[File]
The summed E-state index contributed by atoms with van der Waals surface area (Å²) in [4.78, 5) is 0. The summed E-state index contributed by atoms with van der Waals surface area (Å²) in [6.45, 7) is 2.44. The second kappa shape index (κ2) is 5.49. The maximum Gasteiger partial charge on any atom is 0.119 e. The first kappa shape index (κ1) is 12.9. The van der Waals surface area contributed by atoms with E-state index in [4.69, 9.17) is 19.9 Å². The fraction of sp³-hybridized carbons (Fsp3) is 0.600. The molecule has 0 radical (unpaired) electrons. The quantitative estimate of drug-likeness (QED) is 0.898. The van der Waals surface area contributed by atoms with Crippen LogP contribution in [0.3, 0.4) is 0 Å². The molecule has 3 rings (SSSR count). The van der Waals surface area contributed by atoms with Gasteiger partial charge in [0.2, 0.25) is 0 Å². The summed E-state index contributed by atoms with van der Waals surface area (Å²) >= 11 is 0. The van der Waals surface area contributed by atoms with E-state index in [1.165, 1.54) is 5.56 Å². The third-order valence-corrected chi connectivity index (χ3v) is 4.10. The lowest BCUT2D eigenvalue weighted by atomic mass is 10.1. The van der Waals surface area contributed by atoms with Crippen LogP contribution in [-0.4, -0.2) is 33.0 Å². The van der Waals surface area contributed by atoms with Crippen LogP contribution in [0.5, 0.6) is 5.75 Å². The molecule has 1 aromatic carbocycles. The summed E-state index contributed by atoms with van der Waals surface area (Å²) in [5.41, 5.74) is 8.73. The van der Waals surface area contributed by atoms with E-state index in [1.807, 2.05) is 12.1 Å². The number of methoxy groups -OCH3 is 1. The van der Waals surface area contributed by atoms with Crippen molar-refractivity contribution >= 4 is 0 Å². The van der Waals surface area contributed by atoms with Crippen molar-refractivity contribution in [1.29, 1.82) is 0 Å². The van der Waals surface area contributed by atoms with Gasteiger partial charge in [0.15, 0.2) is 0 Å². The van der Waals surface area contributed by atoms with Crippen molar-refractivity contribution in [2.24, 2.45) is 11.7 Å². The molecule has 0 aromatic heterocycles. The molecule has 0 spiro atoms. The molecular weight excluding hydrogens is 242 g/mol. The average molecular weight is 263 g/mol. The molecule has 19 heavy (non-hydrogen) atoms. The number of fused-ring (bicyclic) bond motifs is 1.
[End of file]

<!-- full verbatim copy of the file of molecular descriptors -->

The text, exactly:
The summed E-state index contributed by atoms with van der Waals surface area (Å²) in [4.78, 5) is 0. The summed E-state index contributed by atoms with van der Waals surface area (Å²) in [6.45, 7) is 2.44. The second kappa shape index (κ2) is 5.49. The maximum Gasteiger partial charge on any atom is 0.119 e. The first kappa shape index (κ1) is 12.9. The van der Waals surface area contributed by atoms with E-state index in [4.69, 9.17) is 19.9 Å². The fraction of sp³-hybridized carbons (Fsp3) is 0.600. The molecule has 0 radical (unpaired) electrons. The quantitative estimate of drug-likeness (QED) is 0.898. The van der Waals surface area contributed by atoms with Crippen LogP contribution in [0.3, 0.4) is 0 Å². The molecule has 3 rings (SSSR count). The van der Waals surface area contributed by atoms with Gasteiger partial charge in [0.2, 0.25) is 0 Å². The summed E-state index contributed by atoms with van der Waals surface area (Å²) >= 11 is 0. The van der Waals surface area contributed by atoms with E-state index in [1.165, 1.54) is 5.56 Å². The third-order valence-corrected chi connectivity index (χ3v) is 4.10. The lowest BCUT2D eigenvalue weighted by atomic mass is 10.1. The van der Waals surface area contributed by atoms with Crippen LogP contribution in [-0.4, -0.2) is 33.0 Å². The van der Waals surface area contributed by atoms with Crippen LogP contribution in [0.5, 0.6) is 5.75 Å². The molecule has 1 aromatic carbocycles. The summed E-state index contributed by atoms with van der Waals surface area (Å²) in [5.41, 5.74) is 8.73. The van der Waals surface area contributed by atoms with E-state index in [1.807, 2.05) is 12.1 Å². The number of methoxy groups -OCH3 is 1. The van der Waals surface area contributed by atoms with Crippen molar-refractivity contribution >= 4 is 0 Å². The van der Waals surface area contributed by atoms with Crippen molar-refractivity contribution in [1.29, 1.82) is 0 Å². The van der Waals surface area contributed by atoms with Gasteiger partial charge in [0.15, 0.2) is 0 Å². The van der Waals surface area contributed by atoms with Crippen molar-refractivity contribution in [2.24, 2.45) is 11.7 Å². The molecule has 0 aromatic heterocycles. The molecule has 0 spiro atoms. The molecular weight excluding hydrogens is 242 g/mol. The average molecular weight is 263 g/mol. The molecule has 19 heavy (non-hydrogen) atoms. The number of fused-ring (bicyclic) bond motifs is 1.